Communication training cuts antipsychotic use in nursing homes

Training nursing home staff to understand the personhood of patients with dementia reduces off-label prescribing of antipsychotics, New England study results show.

Senior woman eating in a care home

Antipsychotics continue to be prescribed to patients with dementia in nursing homes, despite concerns over side effects and limited efficacy.

In research published in JAMA Internal Medicine
(online, 17 April 2017), a team explored the effect of a training programme that encouraged nursing home staff to reframe the challenging behaviour of dementia patients as the communication of unmet needs and approach it in a non-pharmacological manner.

The researchers found that, after a three-month training phase and six-month implementation phase, antipsychotic use fell significantly in the 93 nursing homes assigned to the intervention compared with 831 nursing homes not using the programme (-22.3 versus -17.2% relative reduction).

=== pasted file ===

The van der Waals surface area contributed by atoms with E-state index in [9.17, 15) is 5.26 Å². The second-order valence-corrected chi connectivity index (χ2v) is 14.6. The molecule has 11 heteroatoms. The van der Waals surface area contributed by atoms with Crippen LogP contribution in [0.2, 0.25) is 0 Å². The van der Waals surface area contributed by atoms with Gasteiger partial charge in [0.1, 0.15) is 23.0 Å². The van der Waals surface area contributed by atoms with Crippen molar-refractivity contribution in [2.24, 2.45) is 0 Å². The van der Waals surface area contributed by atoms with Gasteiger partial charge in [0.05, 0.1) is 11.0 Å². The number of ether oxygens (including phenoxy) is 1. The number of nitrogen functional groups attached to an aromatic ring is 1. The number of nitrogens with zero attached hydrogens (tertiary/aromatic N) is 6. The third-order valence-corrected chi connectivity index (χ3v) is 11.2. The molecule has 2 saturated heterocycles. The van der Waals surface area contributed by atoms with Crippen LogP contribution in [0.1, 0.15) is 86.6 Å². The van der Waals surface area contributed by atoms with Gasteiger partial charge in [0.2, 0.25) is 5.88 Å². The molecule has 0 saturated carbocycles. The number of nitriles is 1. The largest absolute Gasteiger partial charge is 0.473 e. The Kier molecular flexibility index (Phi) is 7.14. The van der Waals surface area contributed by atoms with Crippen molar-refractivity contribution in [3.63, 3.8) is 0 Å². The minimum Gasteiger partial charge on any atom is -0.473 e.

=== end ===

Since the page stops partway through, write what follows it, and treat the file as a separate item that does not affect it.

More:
They conclude that interventions that focus on the personhood of who nursing home residents are, rather than antipsychotic prescribing, could reduce use of these medications in dementia patients.


[1] Tjia J, Hunnicutt JN, Herndon L et al. Association of a communication training program with use of antipsychotics in nursing homes. JAMA Intern Med 2017. doi: 10.1001/jamainternmed.2017.0746.

Last updated
The Pharmaceutical Journal, Communication training cuts antipsychotic use in nursing homes;Online:DOI:10.1211/PJ.2017.20202655

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